A bill allowing chaplains to serve as counselors in public schools has passed the Texas Legislature despite allegations from critics that it will force religion upon students.
The Texas House passed the legislation on Wednesday in an 84-60 vote, sending the bill to the desk of Governor Greg Abbott to be signed into law. Senate Bill 763 was passed by the Texas Senate on April 25.
“In the 21st century, with social media, [students] need anyone they can talk to,” said Texas Senator Paul Bettencourt (R-Houston) in a statement to The Dallas Express.
Bettencourt is a coauthor of the legislation and told The Dallas Express that the chaplains would be able to come from any religious denomination.
The text of the bill says that “a school district or open-enrollment charter school may employ or accept as a volunteer a chaplain to provide support … for students.”
Critics have lambasted the bill for allowing schools to recruit “unqualified” chaplains.
Members of the Texas House delayed the bill last week as some representatives fought to add an amendment that would require the school chaplains to have similar accreditation required by chaplains who work in prisons and the military.
However, that amendment was killed during Friday’s negotiations between the two chambers of the Texas legislature.
SB 763 was authored by Texas Senator Mayes Middleton (R-Galveston), while the House version of the bill was written by state Representative Cole Hefner (R-Mount Pleasant).
Defending his legislation, Hefner said he thinks it is “preposterous” that some of his fellow legislators “would defend the acts of certain inappropriate drag shows in our schools and then have the audacity to say [chaplains in schools] are a problem,” as reported by The Hill.
Hefner also made clear that “schools may choose to do this or not and … can put whatever rules and regulations in place that they see fit,” per The Texas Tribune.
David Donatti, an attorney for the ACLU of Texas, accused Republican politicians of trying to force their religion upon students while “trying to control what students think by banning books and censoring curricula.”
“This bill is part of a coordinated campaign by conservative Christian-based organizations and their legislative champions to force state-sponsored religion into public schools without parental consent,” he said in an ACLU press release. “Replacing well-educated and licensed professionals with uncertified chaplains threatens the safety and education of Texas students.”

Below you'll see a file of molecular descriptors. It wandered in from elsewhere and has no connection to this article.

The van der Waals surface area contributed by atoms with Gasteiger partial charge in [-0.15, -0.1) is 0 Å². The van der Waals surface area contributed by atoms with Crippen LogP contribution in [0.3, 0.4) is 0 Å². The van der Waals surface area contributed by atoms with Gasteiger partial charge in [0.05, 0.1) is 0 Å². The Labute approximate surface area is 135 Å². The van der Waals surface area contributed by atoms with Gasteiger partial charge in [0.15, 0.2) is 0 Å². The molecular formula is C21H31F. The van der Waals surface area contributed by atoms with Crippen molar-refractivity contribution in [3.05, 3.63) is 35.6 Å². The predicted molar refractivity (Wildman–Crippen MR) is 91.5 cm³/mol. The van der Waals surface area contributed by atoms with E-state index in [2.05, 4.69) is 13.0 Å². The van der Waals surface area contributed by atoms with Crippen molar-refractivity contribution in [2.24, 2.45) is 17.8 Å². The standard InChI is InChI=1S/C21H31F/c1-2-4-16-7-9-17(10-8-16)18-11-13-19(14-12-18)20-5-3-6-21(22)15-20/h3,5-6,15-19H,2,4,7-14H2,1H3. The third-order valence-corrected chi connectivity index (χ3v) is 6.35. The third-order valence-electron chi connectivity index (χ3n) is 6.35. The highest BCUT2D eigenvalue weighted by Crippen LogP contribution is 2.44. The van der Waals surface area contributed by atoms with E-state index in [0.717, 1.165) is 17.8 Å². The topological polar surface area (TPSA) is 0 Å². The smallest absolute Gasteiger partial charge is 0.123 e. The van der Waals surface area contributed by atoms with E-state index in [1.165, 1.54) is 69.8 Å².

Joshua Houston, an attorney and advocacy director for the interfaith organization Texas Impact, argued last week, “This is not what a real chaplaincy program looks like,” per The Texas Tribune.
“We [at Texas Impact] have chaplains as members. We have seminaries as members that train chaplains,” he said. “They all have qualifications. In this bill, they are completely unqualified.”
Houston described the bill’s training requirements as “akin to an online marriage ordination.”
Texas State Board of Education member Julie Pickren argued that chaplains are “trained as counselors.”
Pickren has long supported this legislation and told The Dallas Express that chaplains are “trained for trauma care … [and] trained for PTSD.”
“It’s why we have chaplains in our military and in our prisons and actually just about every organization,” she said. “In Texas, our airports hire full-time chaplains.”
“So, it’s just our children [and] our teachers [who] don’t have access to chaplains,” she continued.
Pickren emphasized to The Dallas Express that under this legislation, chaplains will support teachers as well as students.
She noted that teachers “are experiencing an incredible amount of stress and mental health problems” because of the dysfunction of the public education system.
“Chaplains would be huge for the mental health of our teachers just having a safe person to talk with or pray with or someone just to listen to them,” she said. “It’s a huge benefit to our teachers [and] our children.”
While critics have claimed this bill will be used to “dictate what students worship,” Pickren said the “spiritual care” would be “non-religious.”
“They can pray with people, but chaplains … do not proselytize,” she told The Dallas Express.
SB 763 was one of multiple bills in the Texas Legislature relating to the presence of religion in public schools.
The bill that would have required schools to display the Ten Commandments was killed earlier this week after the Texas House failed to vote on it by the deadline of midnight on Tuesday.